The "Food in Jars" Mastery Challenge – November: Fermentation

The November category for the 2017 Food in Jars Challenge was Fermentation.  My husband Marshall makes wine and we had started a batch of raspberry-rhubarb wine in July that was ready to drink and bottle in November.  We also had several small heads of purple cabbage from our garden that were ready to pick in September, so we had sauerkraut going in a half-gallon mason jar that was also scheduled to be ready in November.

The Wine
Marshall has been making wine for a long time, and sometimes it turns out awesome and sometimes it isn’t as awesome. We have two large patches of everbearing raspberry bushes in our yard, so we pick (and eat, and make jam, and freeze, and make wine with) raspberries from July to October.  This year, we actually made the wine out of the berries left in the freezer from the previous year.  The rhubarb was a gift from a co-worker of mine who shares with me in exchange for a bit of jam or wine. It’s a good deal for both of us!  Anyway, I unfortunately didn’t get a photo of the wine, but we bottled a few bottles to take to family in Ohio when we went for a visit in November.  We drank some (because it’s pretty fun to have a 5-gallon bucket of wine with a spigot tap for awhile), and then we bottled the rest. This year’s batch turned out on the pretty awesome side. We don’t sweeten any of our wine as much as commercial fruit wine, so it has a nice full fruit flavor.

Usually when we put labels on, I just use regular Avery mailing labels. Sometimes we make them a bit fancier on the computer, sometimes we just hand write on them.  However, the adhesive from the labels is a bugger to get off, so this time I just wrote write on the bottles with metallic Sharpie markers.  It worked great, looks fancy, and will wipe right off with some rubbing alcohol when we are done with each bottle.

The Sauerkraut
I am not too proud to admit that our sauerkraut was once again a failure. We just cannot seem to get this right.  Three years ago in the fall, Marshall’s parents were visiting us right around the time our cabbage was done in the garden.  His mom got two mason jars out, sliced all the cabbage and showed me how easy it was to layer shredded cabbage in the mason jars with some salt and tamp it down with a wooden mallet, weight it down on the top and let it do its thing.  We ended up with a delicious batch and froze it in freezer bags.

Two years ago when it was sauerkraut time, we had a BUNCH of cabbage from the garden and decided to make a big batch of sauerkraut and we would can it in jars.  It was too much to do the fermentation in mason jars, so we used the primary fermenting wine bucket with the wine fermenter on top.  At some point in the middle of the fermentation, it seemed to get a bit of mold in it. It must have been ok, because we skimmed that off, and it finished fermenting, we canned it and it was really good.  So this batch was also a success.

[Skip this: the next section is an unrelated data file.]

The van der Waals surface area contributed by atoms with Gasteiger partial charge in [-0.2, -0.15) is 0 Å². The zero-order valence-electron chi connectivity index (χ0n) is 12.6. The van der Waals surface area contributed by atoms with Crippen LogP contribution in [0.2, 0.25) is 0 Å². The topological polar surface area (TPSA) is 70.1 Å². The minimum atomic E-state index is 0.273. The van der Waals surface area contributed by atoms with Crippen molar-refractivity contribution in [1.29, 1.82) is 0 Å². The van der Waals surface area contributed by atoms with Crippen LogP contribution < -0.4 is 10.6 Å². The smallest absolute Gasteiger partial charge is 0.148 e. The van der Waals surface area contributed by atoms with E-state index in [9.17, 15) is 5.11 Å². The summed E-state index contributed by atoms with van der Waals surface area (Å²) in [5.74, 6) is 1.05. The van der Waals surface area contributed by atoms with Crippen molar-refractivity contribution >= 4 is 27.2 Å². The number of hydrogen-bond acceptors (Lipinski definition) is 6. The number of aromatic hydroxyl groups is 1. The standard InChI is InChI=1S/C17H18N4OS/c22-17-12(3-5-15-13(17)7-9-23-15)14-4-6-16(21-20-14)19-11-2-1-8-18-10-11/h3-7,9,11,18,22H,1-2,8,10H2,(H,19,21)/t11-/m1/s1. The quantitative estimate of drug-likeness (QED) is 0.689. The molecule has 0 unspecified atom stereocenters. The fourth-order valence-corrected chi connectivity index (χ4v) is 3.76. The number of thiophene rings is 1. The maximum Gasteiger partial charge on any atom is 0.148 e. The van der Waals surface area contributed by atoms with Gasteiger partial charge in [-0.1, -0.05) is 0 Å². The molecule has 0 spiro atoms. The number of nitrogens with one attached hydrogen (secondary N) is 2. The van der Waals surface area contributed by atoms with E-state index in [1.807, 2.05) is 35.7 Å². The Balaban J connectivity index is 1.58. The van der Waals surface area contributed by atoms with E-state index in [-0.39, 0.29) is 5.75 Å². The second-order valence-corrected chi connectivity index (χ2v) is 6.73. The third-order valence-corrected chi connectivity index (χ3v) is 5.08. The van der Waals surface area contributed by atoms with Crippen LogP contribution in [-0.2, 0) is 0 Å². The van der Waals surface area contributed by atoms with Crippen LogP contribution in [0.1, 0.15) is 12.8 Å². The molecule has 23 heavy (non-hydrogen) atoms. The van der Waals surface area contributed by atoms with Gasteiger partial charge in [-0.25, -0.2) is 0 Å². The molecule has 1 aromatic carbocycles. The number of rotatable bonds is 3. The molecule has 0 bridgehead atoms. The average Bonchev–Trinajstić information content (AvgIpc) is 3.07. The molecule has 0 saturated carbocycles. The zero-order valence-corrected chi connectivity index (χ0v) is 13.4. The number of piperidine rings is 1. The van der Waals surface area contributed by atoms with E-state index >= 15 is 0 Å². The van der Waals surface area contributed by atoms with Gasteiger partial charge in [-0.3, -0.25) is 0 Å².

Last year, we again used the wine bucket, but Marshall thought it didn’t get enough air the year before so we used a towel to cover it instead of the fermenting lid. Huge mistake. This batch got really funky on us and was not edible. What a waste.

This fall, we decided to revert to the mason jar technique.  Marshall took our beautiful purple heads of cabbage, hand cut them all, and mashed them into a half-gallon mason jar with kosher salt.  We weighted it down with one of my new Pickle Pebbles, rigged a mason jar lid with a wine fermenting top, and let it do its thing.  It really didn’t do anything. It didn’t spoil, but it didn’t ferment.  I think it was a combination of too much salt, and it being packed down too tight?  It basically was like salt cured cabbage! What the heck.

We talked about throwing it away, as it was entirely too salty to eat, but first I dumped it out of the jar into my large Pyrex mixing bowl (shown left,) and put clean filtered water over it and let it soak for 4 hours or so. After that, it was still too salty, so we boiled some filtered water with the cabbage in it, and let it cook that way for about 20 minutes or so.  We then drained it off again, let it cool, and froze in freezer bags. Basically, it’s cooked cabbage at this point. So, not a waste at least since we will eat it – but, it’s not sauerkraut.

For 2018, I am determined to get this right.  I’m going back to the basics and I’m going to use Marisa’s Homemade Sauerkraut as my guide. I recently bought these Pickle Pipes to use as the fermentation lid, and I have my Pickle Pebbles I already told you about for weighting down the goods inside the jar.

For the record, between November 2017 and now as I type this (January 2018), I have purchased 2 jars of Frank’s sauerkraut at the grocery store. It is inexpensive and actually really delicious.  But, this sauerkraut is not going to win. We are going to try this again. And again. Until we get it right. I am smart enough to make sauerkraut, darn it.

After that, we are going to make Kimchi, too.

 

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